Harper has done a nice job in recent years publishing lyrical historical novels that show us the ways in which the American frontier shaped us at least as much as we’d planned to shape it. Whether that frontier is the Northwest, the Southwest or the Plains, what these novels share in common are stories driven by the brutality of frontier life and writing that gives vivid immediacy to the past. The result is that we come away feeling both the difficulty and the worthiness of life.
Books like The Son, The Kept and the weirdly comical Sister Brothers come immediately to mind. But this landscape isn’t the province of male writers alone; two other favorites are Gil Adamson’s 2008 The Outlander (not to be confused with the current Starz TV series) and Amanda Coplin’s much loved bestseller, The Orchardist. Most recently Smith Henderson, author of my current favorite read, The Fourth of July Creek, said if he were bookseller for a day the novel he’d put into people’s hands is The Bully of Order.
Several of these authors have wholeheartedly endorsed Brian Hart’s The Bully of Order. Those comments are listed below along with a starred Kirkus review and bookseller praise. To get you going, here’s the plot in broad strokes: It’s the story of a lawless turn-of-the-century Pacific Northwest logging town and Ellestrom family, whose patriarchs are criminally flawed and lawless brothers who leave their sons a legacy of violence, passion and the desire for redemption.
The story is gorgeously told and I agree with the editor that is a portrait of “the struggle between civilization and lawless chaos, between the best and the worst elements of human nature, as a new social order is born. In this it reflects what is happening in a rapidly changing nation, still young itself.”
And that may be why so many of these stories of particular people, in particular American places and a particular American time feel Shakespearian in scope. They limn the stories of our ancestors and how we became the country we are today.
What draws us into The Bully of Order is the cadence of the writing which is dense but shapely, and anchored by poetic flourishes that ultimately lend the prose its profundity, weight, and grace. And then there are the metaphors, the whole system of figurative language and imagery that, alongside the mesmerizing style, work not so much to stamp the imagination as to stain it. This is a severely atmospheric novel; it haunts not only because of its subject matter–a violent community of laborers on the coast of Washington State at the turn of the last century–but by its means. Hart is a conjurer, and he has conjured a singular, searing world. When you step into this novel you submit to its dream, which is terrifying. You read to the end because you trust the storyteller, you believe in his large gift that leaves you stunned and breathless. A wonderful, unique portrait of a particular landscape I was familiar with but now see anew.”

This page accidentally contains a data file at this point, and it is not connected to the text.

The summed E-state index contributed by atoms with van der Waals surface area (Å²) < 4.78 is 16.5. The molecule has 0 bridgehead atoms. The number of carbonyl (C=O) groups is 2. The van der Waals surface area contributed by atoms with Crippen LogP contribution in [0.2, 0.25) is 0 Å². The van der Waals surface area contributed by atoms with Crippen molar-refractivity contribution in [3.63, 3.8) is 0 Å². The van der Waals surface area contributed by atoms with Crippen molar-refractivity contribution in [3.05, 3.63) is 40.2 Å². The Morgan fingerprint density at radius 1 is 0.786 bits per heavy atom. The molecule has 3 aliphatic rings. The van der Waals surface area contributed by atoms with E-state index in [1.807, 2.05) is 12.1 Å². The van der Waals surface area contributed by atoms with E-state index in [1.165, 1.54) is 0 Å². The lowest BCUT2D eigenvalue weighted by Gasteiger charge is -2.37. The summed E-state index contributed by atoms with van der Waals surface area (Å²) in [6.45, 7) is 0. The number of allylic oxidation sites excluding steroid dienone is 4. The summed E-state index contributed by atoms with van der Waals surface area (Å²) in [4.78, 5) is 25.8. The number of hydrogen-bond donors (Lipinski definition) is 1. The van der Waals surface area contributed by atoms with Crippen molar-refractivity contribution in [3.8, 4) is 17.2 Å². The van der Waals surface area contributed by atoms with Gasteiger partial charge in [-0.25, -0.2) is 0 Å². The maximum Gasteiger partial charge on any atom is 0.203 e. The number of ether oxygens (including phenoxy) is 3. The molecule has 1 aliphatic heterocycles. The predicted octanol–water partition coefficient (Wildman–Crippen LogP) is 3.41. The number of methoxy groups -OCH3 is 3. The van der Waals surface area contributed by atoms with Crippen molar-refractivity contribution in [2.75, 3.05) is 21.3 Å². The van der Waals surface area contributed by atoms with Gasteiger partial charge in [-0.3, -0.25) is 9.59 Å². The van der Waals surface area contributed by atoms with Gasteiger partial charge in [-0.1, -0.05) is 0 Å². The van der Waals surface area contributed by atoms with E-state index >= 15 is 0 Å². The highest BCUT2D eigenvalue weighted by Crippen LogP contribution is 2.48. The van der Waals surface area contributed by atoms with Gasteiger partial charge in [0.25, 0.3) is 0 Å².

— Amanda Coplin
“After a relatively quiet debut, Brian Hart has come back with a stunning second novel–a work would qualify as a lifetime achievement for most writers. You do not have to read very far to see that Brian Hart has vaulted squarely into the first rank of American novelists.”
— Philipp Meyer
“Brian Hart’s THE BULLY OF ORDER does what only the best works of fiction can do: it brilliantly imagines those parts of life that history all too often fails to record. This is a thoroughly engrossing story told in mesmerizing prose. I highly recommend it.”
— Kevin Powers
From the great rain-drenched woods of America’s northwest, Hart offers a Hobbesian saga–men and women against nature, and themselves, in struggles solitary and poor, nasty and brutish…Hart’s sense of place-terrain, weather, frontier people-is brilliant…There are dazzling characterizations …In short, declarative sentences building into a dense, deep and illuminating narrative, Hart writes of greed and ambition and of fathers and sons who have ‘gone beyond forgiveness and entered a foreign and evil land.’ Think the brutal realities of McCarthy’s Blood Meridian set among the primeval forests of the Pacific Northwest frontier.”
— Kirkus Reviews (starred review)
“This is a stunning tale of blood and violence set in a logging town in the Pacific Northwest. It’s like an enormous choir singing songs of treachery and mayhem with beautiful, thunderous voices. I was smacked sideways from the first paragraph. Perfect for fans of Cormac McCarthy.”
— Karen Tallant, The Booksellers At Laurelwood
The Bully of Order (9780062297747) by Brian Hart. $25.99 hardcover. 9/2/14 on sale.